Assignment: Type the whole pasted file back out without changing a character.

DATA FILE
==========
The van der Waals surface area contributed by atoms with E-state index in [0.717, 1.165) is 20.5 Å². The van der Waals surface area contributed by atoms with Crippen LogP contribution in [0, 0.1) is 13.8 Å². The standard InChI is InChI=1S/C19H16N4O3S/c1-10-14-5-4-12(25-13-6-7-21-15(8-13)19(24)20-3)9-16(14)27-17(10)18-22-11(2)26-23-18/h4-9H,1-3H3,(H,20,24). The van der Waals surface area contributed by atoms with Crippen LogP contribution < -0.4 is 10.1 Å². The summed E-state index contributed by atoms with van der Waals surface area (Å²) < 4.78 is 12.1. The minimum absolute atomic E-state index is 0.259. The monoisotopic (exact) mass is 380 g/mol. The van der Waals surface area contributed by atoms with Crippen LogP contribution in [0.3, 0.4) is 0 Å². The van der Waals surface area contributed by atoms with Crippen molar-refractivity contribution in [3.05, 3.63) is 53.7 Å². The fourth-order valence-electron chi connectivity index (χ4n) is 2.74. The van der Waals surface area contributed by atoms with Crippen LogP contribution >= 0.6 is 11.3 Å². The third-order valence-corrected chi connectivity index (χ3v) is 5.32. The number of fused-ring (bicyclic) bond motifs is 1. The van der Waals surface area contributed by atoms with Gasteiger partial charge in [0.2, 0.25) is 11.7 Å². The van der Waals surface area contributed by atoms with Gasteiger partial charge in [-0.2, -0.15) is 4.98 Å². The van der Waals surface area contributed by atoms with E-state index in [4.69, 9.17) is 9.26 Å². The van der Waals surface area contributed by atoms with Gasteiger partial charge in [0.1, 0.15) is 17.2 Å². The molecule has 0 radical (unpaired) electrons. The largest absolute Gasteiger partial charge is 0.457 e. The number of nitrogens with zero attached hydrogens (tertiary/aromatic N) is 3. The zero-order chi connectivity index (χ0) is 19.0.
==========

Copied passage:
The van der Waals surface area contributed by atoms with E-state index in [0.717, 1.165) is 20.5 Å². The van der Waals surface area contributed by atoms with Crippen LogP contribution in [0, 0.1) is 13.8 Å². The standard InChI is InChI=1S/C19H16N4O3S/c1-10-14-5-4-12(25-13-6-7-21-15(8-13)19(24)20-3)9-16(14)27-17(10)18-22-11(2)26-23-18/h4-9H,1-3H3,(H,20,24). The van der Waals surface area contributed by atoms with Crippen LogP contribution < -0.4 is 10.1 Å². The summed E-state index contributed by atoms with van der Waals surface area (Å²) < 4.78 is 12.1. The minimum absolute atomic E-state index is 0.259. The monoisotopic (exact) mass is 380 g/mol. The van der Waals surface area contributed by atoms with Crippen LogP contribution in [0.3, 0.4) is 0 Å². The van der Waals surface area contributed by atoms with Crippen molar-refractivity contribution in [3.05, 3.63) is 53.7 Å². The fourth-order valence-electron chi connectivity index (χ4n) is 2.74. The van der Waals surface area contributed by atoms with Crippen LogP contribution >= 0.6 is 11.3 Å². The third-order valence-corrected chi connectivity index (χ3v) is 5.32. The number of fused-ring (bicyclic) bond motifs is 1. The van der Waals surface area contributed by atoms with Gasteiger partial charge in [0.2, 0.25) is 11.7 Å². The van der Waals surface area contributed by atoms with Gasteiger partial charge in [-0.2, -0.15) is 4.98 Å². The van der Waals surface area contributed by atoms with E-state index in [4.69, 9.17) is 9.26 Å². The van der Waals surface area contributed by atoms with Gasteiger partial charge in [0.1, 0.15) is 17.2 Å². The molecule has 0 radical (unpaired) electrons. The largest absolute Gasteiger partial charge is 0.457 e. The number of nitrogens with zero attached hydrogens (tertiary/aromatic N) is 3. The zero-order chi connectivity index (χ0) is 19.0.